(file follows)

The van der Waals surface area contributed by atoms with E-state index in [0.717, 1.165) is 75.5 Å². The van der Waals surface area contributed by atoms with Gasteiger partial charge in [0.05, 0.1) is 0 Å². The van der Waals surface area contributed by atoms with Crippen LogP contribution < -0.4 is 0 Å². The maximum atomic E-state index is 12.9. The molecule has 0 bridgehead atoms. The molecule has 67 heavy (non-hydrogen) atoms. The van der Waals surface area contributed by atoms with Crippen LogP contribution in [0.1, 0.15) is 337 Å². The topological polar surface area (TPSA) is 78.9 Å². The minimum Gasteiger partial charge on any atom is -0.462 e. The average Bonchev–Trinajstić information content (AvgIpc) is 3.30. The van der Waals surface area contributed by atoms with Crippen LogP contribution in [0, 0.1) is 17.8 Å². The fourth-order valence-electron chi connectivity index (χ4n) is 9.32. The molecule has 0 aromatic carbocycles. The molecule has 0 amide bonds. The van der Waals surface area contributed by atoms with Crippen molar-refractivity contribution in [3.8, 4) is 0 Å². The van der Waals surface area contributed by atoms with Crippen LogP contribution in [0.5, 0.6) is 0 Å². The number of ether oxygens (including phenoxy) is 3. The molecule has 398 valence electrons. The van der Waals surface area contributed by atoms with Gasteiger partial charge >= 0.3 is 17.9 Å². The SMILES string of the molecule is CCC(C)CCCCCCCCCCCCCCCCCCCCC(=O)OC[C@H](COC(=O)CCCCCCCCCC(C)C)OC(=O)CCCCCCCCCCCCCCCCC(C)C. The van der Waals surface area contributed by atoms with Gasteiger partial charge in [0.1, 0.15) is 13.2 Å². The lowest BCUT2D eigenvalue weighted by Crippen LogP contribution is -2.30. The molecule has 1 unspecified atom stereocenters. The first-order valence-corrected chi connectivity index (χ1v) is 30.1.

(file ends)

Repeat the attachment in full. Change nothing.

The van der Waals surface area contributed by atoms with E-state index in [0.717, 1.165) is 75.5 Å². The van der Waals surface area contributed by atoms with Gasteiger partial charge in [0.05, 0.1) is 0 Å². The van der Waals surface area contributed by atoms with Crippen LogP contribution < -0.4 is 0 Å². The maximum atomic E-state index is 12.9. The molecule has 0 bridgehead atoms. The molecule has 67 heavy (non-hydrogen) atoms. The van der Waals surface area contributed by atoms with Crippen LogP contribution in [0.1, 0.15) is 337 Å². The topological polar surface area (TPSA) is 78.9 Å². The minimum Gasteiger partial charge on any atom is -0.462 e. The average Bonchev–Trinajstić information content (AvgIpc) is 3.30. The van der Waals surface area contributed by atoms with Crippen LogP contribution in [0, 0.1) is 17.8 Å². The fourth-order valence-electron chi connectivity index (χ4n) is 9.32. The molecule has 0 aromatic carbocycles. The molecule has 0 amide bonds. The van der Waals surface area contributed by atoms with Crippen molar-refractivity contribution in [3.8, 4) is 0 Å². The van der Waals surface area contributed by atoms with Crippen LogP contribution in [0.5, 0.6) is 0 Å². The number of ether oxygens (including phenoxy) is 3. The molecule has 398 valence electrons. The van der Waals surface area contributed by atoms with Gasteiger partial charge >= 0.3 is 17.9 Å². The SMILES string of the molecule is CCC(C)CCCCCCCCCCCCCCCCCCCCC(=O)OC[C@H](COC(=O)CCCCCCCCCC(C)C)OC(=O)CCCCCCCCCCCCCCCCC(C)C. The van der Waals surface area contributed by atoms with Gasteiger partial charge in [0.1, 0.15) is 13.2 Å². The lowest BCUT2D eigenvalue weighted by Crippen LogP contribution is -2.30. The molecule has 1 unspecified atom stereocenters. The first-order valence-corrected chi connectivity index (χ1v) is 30.1.